32-bit RISC-V Forth for microcontrollers

Devlog 27 Lookup

December 30, 2022

  1. Log 27
  2. Lookup
  3. Execute or compile
  4. Closing thoughts

Log 27

In this session I’m focused on performing hashed word lookups over the dictionary (linked list).


Before performing a lookup, I forgot one important step after obtaining the token: moving TOIN. This is important because it helps the interpreter search for the next word when it loops. If we don’t move TOIN, we’ll keep searching from the start of the TIB (or in this case, from the same TOIN address). Let’s fix that:

    # move TOIN
    lw t0, 0(t3)            # load TOIN address value into temporary
    add t0, t0, a1          # add the size of the token to TOIN
    sw t0, 0(t3)            # move TOIN to process the next word in the TIB

Now in process_token, after hashing the word with the djb2_hash function, we’ll need to load the LATEST word into a register. The lookup function will start searching from there, and as it loops it’ll jump to the next word and so-on, until it finds it or reaches the end:

    li a1, LATEST           # load LATEST variable into temporary
    lw a1, 0(a1)            # load LATEST value into temporary
    call lookup             # lookup the hash in the dictionary

OK so let’s define lookup. It’s mostly inspired by the derzforth implementation. Here are the parameters:

# search for a hash in the dictionary
# arguments: a0 = hash of the word, a1 = address of the LATEST word
# returns: a0 = hash of the word, a1 = address of the word if found

The first parameter, a0 doesn’t get modified during the lookup, but we’ll return it intact in case we want to use it later. The a1 parameter contains the address of the LATEST word and will return with the address of the found word (if found). If the word isn’t found (i.e: if we reach the end of the dictionary) then it’s an error and we’ll reset everything:

    beqz a1, error              # error if the address is 0 (end of the dictionary)

The above works because our first primitive is linked to the word NULL which has the value 0, see here:

.equ word_NULL, 0

# @ ( addr -- x )       Fetch memory at addr
defcode "@", 0x0102b5e5, FETCH, NULL

Next, if we recall devlog 20, we need 3 CELLs for a word (link, hash, codeword). So if we want to get the hash of the word, we need to load it from offset +4:

    lw t0, 4(a1)                # load the hash of the word from the X working register

Afterwards, we want to skip the word if it’s HIDDEN. This is important for skipping the word we’re currently defining, as well as other words which should be skipped:

    # check if the word is hidden
    li t1, F_HIDDEN            # load the HIDDEN flag into temporary
    and t1, t0, t1             # read the hidden flag bit
    bnez t1, lookup_next       # skip the word if it's hidden

Here we load the HIDDEN flag mask into a temporary, and perform a logical AND which will help use determine if the word is hidden or not. If it’s hidden, we’ll skip it and load the previous word linked in the dictionary before looping back to the lookup function:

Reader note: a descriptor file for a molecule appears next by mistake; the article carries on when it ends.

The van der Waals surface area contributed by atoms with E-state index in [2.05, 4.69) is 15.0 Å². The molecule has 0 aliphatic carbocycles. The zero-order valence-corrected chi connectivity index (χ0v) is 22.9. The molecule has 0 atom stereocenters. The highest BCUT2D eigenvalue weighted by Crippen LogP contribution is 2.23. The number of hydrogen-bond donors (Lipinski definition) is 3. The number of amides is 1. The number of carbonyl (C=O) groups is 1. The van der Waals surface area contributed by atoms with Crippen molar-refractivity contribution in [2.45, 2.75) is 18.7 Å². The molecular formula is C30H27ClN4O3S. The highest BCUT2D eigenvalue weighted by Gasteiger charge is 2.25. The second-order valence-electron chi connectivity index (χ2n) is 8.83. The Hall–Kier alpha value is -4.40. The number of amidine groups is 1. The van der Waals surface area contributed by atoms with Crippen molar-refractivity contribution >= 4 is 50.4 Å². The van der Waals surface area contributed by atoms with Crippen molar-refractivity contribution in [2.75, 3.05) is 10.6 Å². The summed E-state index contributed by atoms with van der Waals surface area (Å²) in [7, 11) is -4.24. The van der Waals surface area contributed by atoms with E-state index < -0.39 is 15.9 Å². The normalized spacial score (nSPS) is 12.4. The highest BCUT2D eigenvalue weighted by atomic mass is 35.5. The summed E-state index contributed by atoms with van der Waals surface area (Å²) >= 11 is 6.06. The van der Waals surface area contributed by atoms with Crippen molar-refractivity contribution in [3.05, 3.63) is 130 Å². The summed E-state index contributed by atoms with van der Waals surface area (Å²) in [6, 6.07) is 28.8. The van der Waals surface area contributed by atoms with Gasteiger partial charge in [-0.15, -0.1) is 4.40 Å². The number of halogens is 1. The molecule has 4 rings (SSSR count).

lw a1, 0(a1)               # follow link to next word in dict
    j lookup

Notice we’re loading from offset 0 this time, which is the link (side note: offset +8 would be the codeword, which we’ll use later).

Assuming our word was not hidden, we’ll then remove the top 3 bits using the inverted 3-bit flags mask. This way we’ll only compare a word based on the remaining length + hash (5 + 24 bits):

    # remove the 3-bit flags using a mask
    li t1, ~FLAGS_MASK         # load the inverted 3-bit flags mask into temporary
    and t0, t0, t1             # ignore flags when comparing the hashes
    beq t0, a0, lookup_done    # done if the hashes match

And if the hashes match, then we can return from the function:


Otherwise, it’ll continue to lookup_next. That’s all for our lookup function!

Execute or compile

The final step is to decide if we want to execute the word, or compile it. The way sectorforth handles that is to load the IMMEDIATE flag from the word, and the STATE variable, and then perform a logical OR, then decrement that result by 1. If the final result is 0 then we compile, otherwise we execute. Here’s the truth table borrowed from sectorforth:

        ; IMMEDIATE     STATE         OR   ACTION
        ;   0000000   0000000   00000000   Interpret
        ;   0000000   0000001   00000001   Compile
        ;   1000000   0000000   10000000   Interpret
        ;   1000000   0000001   10000001   Interpret

So let’s return to our process_token function, right after we call lookup, we’ll check if the word has the IMMEDIATE flag set:

    # check if the word is immediate
    lw t0, 4(a1)            # load the hash of the found word into temporary
    li t1, F_IMMEDIATE      # load the IMMEDIATE flag into temporary
    and t0, t0, t1          # read the status of the immediate flag bit

Here we loaded the hash of the found word (again, at offset +4), and performed a logical AND with the IMMEDIATE flag mask.

Next we’ll load the STATE variable:

    # load the STATE variable value
    li t1, STATE            # load the address of the STATE variable into temporary
    lw t1, 0(t1)            # load the current state into a temporary

And finally we make our decision:

    # decide if we want to execute or compile the word
    or t0, t0, t1           # logical OR the immediate flag and state
    addi t0, t0, -1         # decrement the result by 1
    beqz t0, compile        # compile the word if the result is 0

Closing thoughts

I think the NEXT macro might be broken, since I haven’t reviewed it at all since it was first written in 2021. In the next session I’ll start with reviewing the NEXT macro, and then focus on compiling and executing code. I’ll also write a short test routine to test the lookup function.